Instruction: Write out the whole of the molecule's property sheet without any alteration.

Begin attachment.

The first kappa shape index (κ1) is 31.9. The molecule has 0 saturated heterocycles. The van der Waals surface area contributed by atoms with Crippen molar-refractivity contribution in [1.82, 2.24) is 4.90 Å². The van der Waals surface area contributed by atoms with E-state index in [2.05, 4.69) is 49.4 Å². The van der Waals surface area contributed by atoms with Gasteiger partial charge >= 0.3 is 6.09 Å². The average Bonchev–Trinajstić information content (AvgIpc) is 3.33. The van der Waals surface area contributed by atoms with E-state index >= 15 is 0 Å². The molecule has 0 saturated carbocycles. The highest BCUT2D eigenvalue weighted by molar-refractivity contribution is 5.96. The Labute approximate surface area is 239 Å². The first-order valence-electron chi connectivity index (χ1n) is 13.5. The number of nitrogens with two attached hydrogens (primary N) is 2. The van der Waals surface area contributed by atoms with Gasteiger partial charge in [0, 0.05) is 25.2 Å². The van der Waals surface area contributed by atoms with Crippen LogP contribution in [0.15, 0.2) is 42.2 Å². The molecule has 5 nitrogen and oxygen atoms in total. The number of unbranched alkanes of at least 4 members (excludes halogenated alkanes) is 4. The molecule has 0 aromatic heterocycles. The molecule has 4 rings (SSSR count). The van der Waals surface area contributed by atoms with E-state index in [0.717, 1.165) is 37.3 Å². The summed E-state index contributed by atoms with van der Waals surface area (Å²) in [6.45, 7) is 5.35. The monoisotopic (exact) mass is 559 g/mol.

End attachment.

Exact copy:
The first kappa shape index (κ1) is 31.9. The molecule has 0 saturated heterocycles. The van der Waals surface area contributed by atoms with Crippen molar-refractivity contribution in [1.82, 2.24) is 4.90 Å². The van der Waals surface area contributed by atoms with E-state index in [2.05, 4.69) is 49.4 Å². The van der Waals surface area contributed by atoms with Gasteiger partial charge >= 0.3 is 6.09 Å². The average Bonchev–Trinajstić information content (AvgIpc) is 3.33. The van der Waals surface area contributed by atoms with E-state index >= 15 is 0 Å². The molecule has 0 saturated carbocycles. The highest BCUT2D eigenvalue weighted by molar-refractivity contribution is 5.96. The Labute approximate surface area is 239 Å². The first-order valence-electron chi connectivity index (χ1n) is 13.5. The number of nitrogens with two attached hydrogens (primary N) is 2. The van der Waals surface area contributed by atoms with Gasteiger partial charge in [0, 0.05) is 25.2 Å². The van der Waals surface area contributed by atoms with Crippen LogP contribution in [0.15, 0.2) is 42.2 Å². The molecule has 5 nitrogen and oxygen atoms in total. The number of unbranched alkanes of at least 4 members (excludes halogenated alkanes) is 4. The molecule has 0 aromatic heterocycles. The molecule has 4 rings (SSSR count). The van der Waals surface area contributed by atoms with E-state index in [0.717, 1.165) is 37.3 Å². The summed E-state index contributed by atoms with van der Waals surface area (Å²) in [6.45, 7) is 5.35. The monoisotopic (exact) mass is 559 g/mol.